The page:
W Sun , H Xie , J Ji , X Zhou , D Goltzman and D. Miao
 

We used mice with targeted deletion of 25-hydroxyvitamin D 1-hydroxylase [1(OH)ase–/–] to investigate the effects of calcium and phosphorus on defects in the reproductive system of 1,25-dihydroxyvitamin D [1,25(OH)2D]-deficient female mice. The 1(OH)ase–/– mice and their wild-type littermates were fed either a normal diet or a rescue diet (high calcium, phosphate, and lactose) starting from weaning until 3 mo of age. We then determined serum calcium and phosphorus levels, assessed gonadotropin and gonadal hormone production, and evaluated folliculogenesis, corpus luteum formation, ovarian angiogenesis, uterus development, and fertility. Results showed that hypocalcemic and hypophosphatemic female 1(OH)ase–/– mice developed infertility accompanied by decreased estrogen and progestogen levels, elevated follicle-stimulating hormone and luteinizing hormone levels, defects in follicular development and corpus luteum formation, uterine hypoplasia, and decreased ovarian expression of angiogenic factors including vascular endothelial growth factor (VEGF), angiopoietin-1 and -2, and Tie-2. When serum calcium and phosphorus were normalized by the rescue diet, the defective reproductive phenotype in the female 1(OH)ase–/– mice, including the dysfunction in the hypothalamic-pituitary-ovarian axis, and ovarian angiogenesis were reversed. These results indicate that the infertility seen in 1,25(OH)2D-deficient mice is not a direct effect of active vitamin D deficiency on the reproductive system but is an indirect effect mediated by extracellular calcium and phosphorus.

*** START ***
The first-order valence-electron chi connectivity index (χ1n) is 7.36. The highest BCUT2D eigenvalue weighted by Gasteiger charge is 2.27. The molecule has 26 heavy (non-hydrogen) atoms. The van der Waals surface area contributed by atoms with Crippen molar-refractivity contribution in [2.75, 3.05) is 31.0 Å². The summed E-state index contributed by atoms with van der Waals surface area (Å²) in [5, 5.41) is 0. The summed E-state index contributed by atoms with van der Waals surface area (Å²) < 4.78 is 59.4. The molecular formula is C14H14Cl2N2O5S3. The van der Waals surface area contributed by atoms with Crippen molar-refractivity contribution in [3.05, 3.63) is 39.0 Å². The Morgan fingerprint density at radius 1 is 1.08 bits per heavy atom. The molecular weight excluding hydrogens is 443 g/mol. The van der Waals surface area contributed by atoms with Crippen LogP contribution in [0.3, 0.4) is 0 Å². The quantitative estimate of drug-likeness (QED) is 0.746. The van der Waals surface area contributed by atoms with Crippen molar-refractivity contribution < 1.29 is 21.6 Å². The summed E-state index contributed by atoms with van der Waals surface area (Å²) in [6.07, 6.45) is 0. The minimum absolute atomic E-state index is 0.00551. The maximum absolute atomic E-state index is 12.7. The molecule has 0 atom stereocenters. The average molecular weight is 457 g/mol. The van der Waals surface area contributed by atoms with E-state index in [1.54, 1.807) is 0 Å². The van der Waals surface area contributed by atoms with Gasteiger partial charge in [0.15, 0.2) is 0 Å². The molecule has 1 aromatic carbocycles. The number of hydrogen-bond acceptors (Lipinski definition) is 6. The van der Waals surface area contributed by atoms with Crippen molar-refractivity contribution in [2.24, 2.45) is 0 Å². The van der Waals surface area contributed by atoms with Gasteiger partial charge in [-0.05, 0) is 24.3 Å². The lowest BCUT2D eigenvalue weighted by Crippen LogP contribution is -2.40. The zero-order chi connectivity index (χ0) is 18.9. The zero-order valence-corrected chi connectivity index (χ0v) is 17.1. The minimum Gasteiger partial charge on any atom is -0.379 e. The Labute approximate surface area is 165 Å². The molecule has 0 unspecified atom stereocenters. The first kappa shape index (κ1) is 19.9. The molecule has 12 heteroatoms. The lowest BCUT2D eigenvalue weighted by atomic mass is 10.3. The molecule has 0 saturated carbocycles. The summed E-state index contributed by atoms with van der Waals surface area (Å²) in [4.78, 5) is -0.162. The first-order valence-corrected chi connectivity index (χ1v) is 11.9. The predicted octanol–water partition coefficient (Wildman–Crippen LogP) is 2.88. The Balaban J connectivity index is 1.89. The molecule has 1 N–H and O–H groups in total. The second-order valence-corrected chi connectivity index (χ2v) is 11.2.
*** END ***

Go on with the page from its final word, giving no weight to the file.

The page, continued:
Z Awan , K Alwaili , A AlShahrani , L Langsetmo , D Goltzman and J. Genest
  BACKGROUND:

Familial hypercholesterolemia (FH) due to mutations in the low-density lipoprotein receptor (LDLR) gene exhibit severe, premature aortic calcification in a gene-dosage, age-dependent fashion. We sought to determine potential associations with mineral and skeletal indices.

METHODS:

We obtained computed tomography (CT) scan aortic calcium scores (AoCSs) in 19 (age 49 [SD 14] years) FH patients heterozygous for the 15-kb deletion at the LDLR gene and examined associations with various indices of mineral and skeletal homeostasis.

RESULTS:

We found that mean bone mineral density (BMD) at the femoral neck in these patients did not differ from age-, sex-, and province-matched mean BMD, and we observed no association of AoCS with any marker of bone resorption. However, there were negative correlations between AoCS and serum concentrations of osteocalcin, a marker of bone formation (r = –0.64, P = 0.0034), urinary calcium (r = –0.59, P = 0.0085), and estimated glomerular filtration rate (r = –0.67, P = 0.0019).

CONCLUSIONS:

We found that LDLR-deficient FH was not associated with obvious bone loss or a major disturbance in calcium homeostasis. The lack of LDLR, however, may modify osteoblast function or extracellular calcium distribution, manifesting as lower bone formation, and reduced calcium excretion, resulting in increased deposition in calcifying vascular tissue.